Grammar Info
N4 Lesson 2: 13/17

More than, Over

Noun/Verb + より + Adjective
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使用域 一般
In N5, we learned about the use of より that is seen when making comparisons in より~のほうが. However, in this lesson, we will take a look at how this 格助詞(かくじょし) (case-marking particle) can be used by itself. When used alone, this particle expresses that (A) (a noun or verb) is being compared to (B) (a noun or verb that is regularly paired with an adjective). The word that より is directly attached to will always be ‘less than’ the comparison being made. However, the overall expression is used to describe that (B) is ‘more’ (something) than (A).
  • パンダバナナより重(おも)
    Pandas are heavier than bananas.
  • 太陽(たいよう)ロウソクより明(あか)る
    The sun is brighter than a candle.
In many textbooks, より is taught as meaning ‘more’, but the word that より is attached to will actually be the thing that is ‘less’ (something). The word/quote that has attached to it will be the thing that is ‘more’ (adjective). This is particularly confusing when より is not directly attached to a word, something which is common in casual spoken language.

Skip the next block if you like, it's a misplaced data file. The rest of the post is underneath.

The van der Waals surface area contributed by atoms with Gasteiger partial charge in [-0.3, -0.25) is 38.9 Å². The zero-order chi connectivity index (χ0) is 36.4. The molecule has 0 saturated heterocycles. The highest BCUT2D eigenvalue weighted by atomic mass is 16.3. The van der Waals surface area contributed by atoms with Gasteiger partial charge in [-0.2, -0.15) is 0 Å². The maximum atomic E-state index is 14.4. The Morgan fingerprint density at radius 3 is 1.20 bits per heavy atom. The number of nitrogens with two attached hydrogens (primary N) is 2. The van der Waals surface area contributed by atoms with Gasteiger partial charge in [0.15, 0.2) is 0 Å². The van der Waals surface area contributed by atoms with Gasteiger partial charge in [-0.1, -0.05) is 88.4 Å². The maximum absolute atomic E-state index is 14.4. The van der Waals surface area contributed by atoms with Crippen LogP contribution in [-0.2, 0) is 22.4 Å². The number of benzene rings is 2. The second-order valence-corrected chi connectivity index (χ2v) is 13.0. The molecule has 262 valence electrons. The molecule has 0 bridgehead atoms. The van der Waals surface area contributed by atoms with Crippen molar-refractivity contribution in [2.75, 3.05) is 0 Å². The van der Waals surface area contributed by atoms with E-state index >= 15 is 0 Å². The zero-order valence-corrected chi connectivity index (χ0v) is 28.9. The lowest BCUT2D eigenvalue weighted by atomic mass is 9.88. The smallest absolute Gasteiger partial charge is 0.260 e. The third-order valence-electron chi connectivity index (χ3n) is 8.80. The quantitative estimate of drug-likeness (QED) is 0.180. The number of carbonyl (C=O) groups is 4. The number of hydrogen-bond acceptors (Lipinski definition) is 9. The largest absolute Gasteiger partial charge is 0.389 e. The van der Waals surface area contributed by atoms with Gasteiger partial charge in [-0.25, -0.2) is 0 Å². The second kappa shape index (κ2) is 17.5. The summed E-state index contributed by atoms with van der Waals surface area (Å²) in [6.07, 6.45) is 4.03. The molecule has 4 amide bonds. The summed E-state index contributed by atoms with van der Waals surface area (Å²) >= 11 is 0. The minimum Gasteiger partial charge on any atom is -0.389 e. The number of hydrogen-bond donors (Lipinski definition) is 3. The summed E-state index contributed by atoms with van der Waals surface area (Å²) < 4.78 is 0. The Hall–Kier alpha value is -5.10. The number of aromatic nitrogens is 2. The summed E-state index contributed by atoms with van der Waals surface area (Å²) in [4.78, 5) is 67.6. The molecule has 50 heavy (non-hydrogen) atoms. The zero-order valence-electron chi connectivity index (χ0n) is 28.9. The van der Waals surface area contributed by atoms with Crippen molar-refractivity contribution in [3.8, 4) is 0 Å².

• これより高(たか)いものになります
    This is the thing that would be more expensive. (Compared to everything else that is here)
In this sentence, because the is attached to これ, これ is the thing that is ‘more expensive’. As より is not actually directly connected to any other word, it therefore means that これ is expensive, compared to ‘other things’. When you see より like this, just pretend that it says ‘other things’ before it.
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Your paintings are better than mine.
Sunday is better than Monday.
Japanese is harder to speak than English.
みんなの日本語 I
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[DBJG] A Dictionary of Basic Japanese Grammar
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Tae Kim's Japanese Grammar Guide
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